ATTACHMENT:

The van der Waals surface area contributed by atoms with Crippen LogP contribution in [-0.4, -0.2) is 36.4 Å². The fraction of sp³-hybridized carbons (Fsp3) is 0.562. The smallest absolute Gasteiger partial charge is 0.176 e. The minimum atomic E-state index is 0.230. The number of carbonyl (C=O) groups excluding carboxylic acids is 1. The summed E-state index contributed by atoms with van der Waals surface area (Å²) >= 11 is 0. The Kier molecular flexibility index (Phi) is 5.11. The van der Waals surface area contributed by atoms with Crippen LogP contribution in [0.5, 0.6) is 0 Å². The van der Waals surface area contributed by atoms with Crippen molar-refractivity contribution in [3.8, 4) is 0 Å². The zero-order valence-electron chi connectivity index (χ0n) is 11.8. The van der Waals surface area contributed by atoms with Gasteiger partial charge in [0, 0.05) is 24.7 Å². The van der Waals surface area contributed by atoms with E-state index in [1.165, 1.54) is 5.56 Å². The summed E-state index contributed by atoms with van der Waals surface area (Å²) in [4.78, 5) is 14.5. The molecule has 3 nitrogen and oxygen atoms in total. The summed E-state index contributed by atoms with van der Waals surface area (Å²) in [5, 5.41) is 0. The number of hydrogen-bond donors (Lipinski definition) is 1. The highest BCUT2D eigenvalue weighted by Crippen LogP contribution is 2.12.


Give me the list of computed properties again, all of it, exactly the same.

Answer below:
The van der Waals surface area contributed by atoms with Crippen LogP contribution in [-0.4, -0.2) is 36.4 Å². The fraction of sp³-hybridized carbons (Fsp3) is 0.562. The smallest absolute Gasteiger partial charge is 0.176 e. The minimum atomic E-state index is 0.230. The number of carbonyl (C=O) groups excluding carboxylic acids is 1. The summed E-state index contributed by atoms with van der Waals surface area (Å²) >= 11 is 0. The Kier molecular flexibility index (Phi) is 5.11. The van der Waals surface area contributed by atoms with Crippen LogP contribution in [0.5, 0.6) is 0 Å². The van der Waals surface area contributed by atoms with Crippen molar-refractivity contribution in [3.8, 4) is 0 Å². The zero-order valence-electron chi connectivity index (χ0n) is 11.8. The van der Waals surface area contributed by atoms with Gasteiger partial charge in [0, 0.05) is 24.7 Å². The van der Waals surface area contributed by atoms with E-state index in [1.165, 1.54) is 5.56 Å². The summed E-state index contributed by atoms with van der Waals surface area (Å²) in [4.78, 5) is 14.5. The molecule has 3 nitrogen and oxygen atoms in total. The summed E-state index contributed by atoms with van der Waals surface area (Å²) in [5, 5.41) is 0. The number of hydrogen-bond donors (Lipinski definition) is 1. The highest BCUT2D eigenvalue weighted by Crippen LogP contribution is 2.12.